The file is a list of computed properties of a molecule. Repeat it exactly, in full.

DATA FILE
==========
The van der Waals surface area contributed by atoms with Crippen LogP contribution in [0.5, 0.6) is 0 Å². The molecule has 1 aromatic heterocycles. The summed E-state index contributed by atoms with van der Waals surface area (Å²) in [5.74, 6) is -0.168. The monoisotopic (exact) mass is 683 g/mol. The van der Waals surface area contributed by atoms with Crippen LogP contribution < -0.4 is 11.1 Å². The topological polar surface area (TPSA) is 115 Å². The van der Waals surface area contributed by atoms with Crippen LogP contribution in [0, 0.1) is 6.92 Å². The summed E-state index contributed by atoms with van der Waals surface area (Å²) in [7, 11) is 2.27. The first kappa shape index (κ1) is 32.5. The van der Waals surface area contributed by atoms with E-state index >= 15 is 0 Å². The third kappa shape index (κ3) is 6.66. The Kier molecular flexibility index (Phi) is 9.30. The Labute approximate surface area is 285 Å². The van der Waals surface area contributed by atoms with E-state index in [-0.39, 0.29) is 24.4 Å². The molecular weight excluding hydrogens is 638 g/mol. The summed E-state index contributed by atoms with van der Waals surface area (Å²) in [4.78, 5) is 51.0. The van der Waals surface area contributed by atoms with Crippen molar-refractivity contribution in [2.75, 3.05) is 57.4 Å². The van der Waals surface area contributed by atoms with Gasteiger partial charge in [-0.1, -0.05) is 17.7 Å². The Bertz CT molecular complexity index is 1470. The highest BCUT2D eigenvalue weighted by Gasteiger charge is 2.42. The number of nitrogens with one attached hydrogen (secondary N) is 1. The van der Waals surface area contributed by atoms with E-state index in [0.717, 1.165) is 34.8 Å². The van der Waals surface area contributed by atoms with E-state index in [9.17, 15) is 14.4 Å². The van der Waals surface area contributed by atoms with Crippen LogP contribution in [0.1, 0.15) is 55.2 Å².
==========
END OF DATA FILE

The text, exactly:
The van der Waals surface area contributed by atoms with Crippen LogP contribution in [0.5, 0.6) is 0 Å². The molecule has 1 aromatic heterocycles. The summed E-state index contributed by atoms with van der Waals surface area (Å²) in [5.74, 6) is -0.168. The monoisotopic (exact) mass is 683 g/mol. The van der Waals surface area contributed by atoms with Crippen LogP contribution < -0.4 is 11.1 Å². The topological polar surface area (TPSA) is 115 Å². The van der Waals surface area contributed by atoms with Crippen LogP contribution in [0, 0.1) is 6.92 Å². The summed E-state index contributed by atoms with van der Waals surface area (Å²) in [7, 11) is 2.27. The first kappa shape index (κ1) is 32.5. The van der Waals surface area contributed by atoms with E-state index >= 15 is 0 Å². The third kappa shape index (κ3) is 6.66. The Kier molecular flexibility index (Phi) is 9.30. The Labute approximate surface area is 285 Å². The van der Waals surface area contributed by atoms with E-state index in [-0.39, 0.29) is 24.4 Å². The molecular weight excluding hydrogens is 638 g/mol. The summed E-state index contributed by atoms with van der Waals surface area (Å²) in [4.78, 5) is 51.0. The van der Waals surface area contributed by atoms with Crippen molar-refractivity contribution in [2.75, 3.05) is 57.4 Å². The van der Waals surface area contributed by atoms with Gasteiger partial charge in [-0.1, -0.05) is 17.7 Å². The Bertz CT molecular complexity index is 1470. The highest BCUT2D eigenvalue weighted by Gasteiger charge is 2.42. The number of nitrogens with one attached hydrogen (secondary N) is 1. The van der Waals surface area contributed by atoms with E-state index in [0.717, 1.165) is 34.8 Å². The van der Waals surface area contributed by atoms with E-state index in [9.17, 15) is 14.4 Å². The van der Waals surface area contributed by atoms with Crippen LogP contribution in [0.1, 0.15) is 55.2 Å².